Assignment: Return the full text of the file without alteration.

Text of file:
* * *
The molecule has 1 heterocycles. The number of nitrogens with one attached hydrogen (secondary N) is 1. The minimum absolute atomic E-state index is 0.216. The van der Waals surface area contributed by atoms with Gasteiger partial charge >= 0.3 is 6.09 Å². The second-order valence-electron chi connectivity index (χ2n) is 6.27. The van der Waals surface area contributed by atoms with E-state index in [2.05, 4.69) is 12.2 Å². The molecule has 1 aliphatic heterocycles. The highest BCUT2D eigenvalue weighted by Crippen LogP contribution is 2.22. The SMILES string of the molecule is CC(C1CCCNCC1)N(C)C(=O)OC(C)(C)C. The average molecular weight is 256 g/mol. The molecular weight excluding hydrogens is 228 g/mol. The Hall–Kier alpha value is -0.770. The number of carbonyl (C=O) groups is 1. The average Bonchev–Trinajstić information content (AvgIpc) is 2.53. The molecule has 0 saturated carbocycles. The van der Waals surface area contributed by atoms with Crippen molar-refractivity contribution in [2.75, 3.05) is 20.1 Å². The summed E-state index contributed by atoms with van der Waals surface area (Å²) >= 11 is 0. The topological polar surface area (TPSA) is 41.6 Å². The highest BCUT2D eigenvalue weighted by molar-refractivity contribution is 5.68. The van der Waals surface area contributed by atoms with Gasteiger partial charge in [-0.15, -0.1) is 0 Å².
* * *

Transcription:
The molecule has 1 heterocycles. The number of nitrogens with one attached hydrogen (secondary N) is 1. The minimum absolute atomic E-state index is 0.216. The van der Waals surface area contributed by atoms with Gasteiger partial charge >= 0.3 is 6.09 Å². The second-order valence-electron chi connectivity index (χ2n) is 6.27. The van der Waals surface area contributed by atoms with E-state index in [2.05, 4.69) is 12.2 Å². The molecule has 1 aliphatic heterocycles. The highest BCUT2D eigenvalue weighted by Crippen LogP contribution is 2.22. The SMILES string of the molecule is CC(C1CCCNCC1)N(C)C(=O)OC(C)(C)C. The average molecular weight is 256 g/mol. The molecular weight excluding hydrogens is 228 g/mol. The Hall–Kier alpha value is -0.770. The number of carbonyl (C=O) groups is 1. The average Bonchev–Trinajstić information content (AvgIpc) is 2.53. The molecule has 0 saturated carbocycles. The van der Waals surface area contributed by atoms with Crippen molar-refractivity contribution in [2.75, 3.05) is 20.1 Å². The summed E-state index contributed by atoms with van der Waals surface area (Å²) >= 11 is 0. The topological polar surface area (TPSA) is 41.6 Å². The highest BCUT2D eigenvalue weighted by molar-refractivity contribution is 5.68. The van der Waals surface area contributed by atoms with Gasteiger partial charge in [-0.15, -0.1) is 0 Å².